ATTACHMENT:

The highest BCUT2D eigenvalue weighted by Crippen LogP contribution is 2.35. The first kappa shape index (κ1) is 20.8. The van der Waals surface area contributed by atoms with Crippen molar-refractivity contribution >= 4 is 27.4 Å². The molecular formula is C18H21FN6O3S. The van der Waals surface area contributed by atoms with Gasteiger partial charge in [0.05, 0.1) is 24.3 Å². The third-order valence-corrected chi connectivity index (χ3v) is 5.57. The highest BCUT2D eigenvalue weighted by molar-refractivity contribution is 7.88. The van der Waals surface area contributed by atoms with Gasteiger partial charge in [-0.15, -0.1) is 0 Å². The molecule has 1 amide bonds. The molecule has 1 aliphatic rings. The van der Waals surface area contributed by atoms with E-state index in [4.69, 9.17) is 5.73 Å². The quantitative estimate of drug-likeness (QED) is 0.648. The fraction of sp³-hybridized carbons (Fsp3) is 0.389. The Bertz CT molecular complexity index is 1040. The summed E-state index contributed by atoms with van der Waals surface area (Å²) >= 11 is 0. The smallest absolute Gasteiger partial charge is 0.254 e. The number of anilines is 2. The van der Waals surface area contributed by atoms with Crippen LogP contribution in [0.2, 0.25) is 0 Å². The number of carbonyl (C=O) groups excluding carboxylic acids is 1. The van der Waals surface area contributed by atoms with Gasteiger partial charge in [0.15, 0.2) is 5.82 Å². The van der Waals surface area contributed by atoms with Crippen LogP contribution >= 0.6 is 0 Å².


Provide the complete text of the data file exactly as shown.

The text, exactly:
The highest BCUT2D eigenvalue weighted by Crippen LogP contribution is 2.35. The first kappa shape index (κ1) is 20.8. The van der Waals surface area contributed by atoms with Crippen molar-refractivity contribution >= 4 is 27.4 Å². The molecular formula is C18H21FN6O3S. The van der Waals surface area contributed by atoms with Gasteiger partial charge in [0.05, 0.1) is 24.3 Å². The third-order valence-corrected chi connectivity index (χ3v) is 5.57. The highest BCUT2D eigenvalue weighted by molar-refractivity contribution is 7.88. The van der Waals surface area contributed by atoms with Gasteiger partial charge in [-0.15, -0.1) is 0 Å². The molecule has 1 amide bonds. The molecule has 1 aliphatic rings. The van der Waals surface area contributed by atoms with E-state index in [4.69, 9.17) is 5.73 Å². The quantitative estimate of drug-likeness (QED) is 0.648. The fraction of sp³-hybridized carbons (Fsp3) is 0.389. The Bertz CT molecular complexity index is 1040. The summed E-state index contributed by atoms with van der Waals surface area (Å²) >= 11 is 0. The smallest absolute Gasteiger partial charge is 0.254 e. The number of anilines is 2. The van der Waals surface area contributed by atoms with Crippen LogP contribution in [0.2, 0.25) is 0 Å². The number of carbonyl (C=O) groups excluding carboxylic acids is 1. The van der Waals surface area contributed by atoms with Gasteiger partial charge in [0.15, 0.2) is 5.82 Å². The van der Waals surface area contributed by atoms with Crippen LogP contribution >= 0.6 is 0 Å².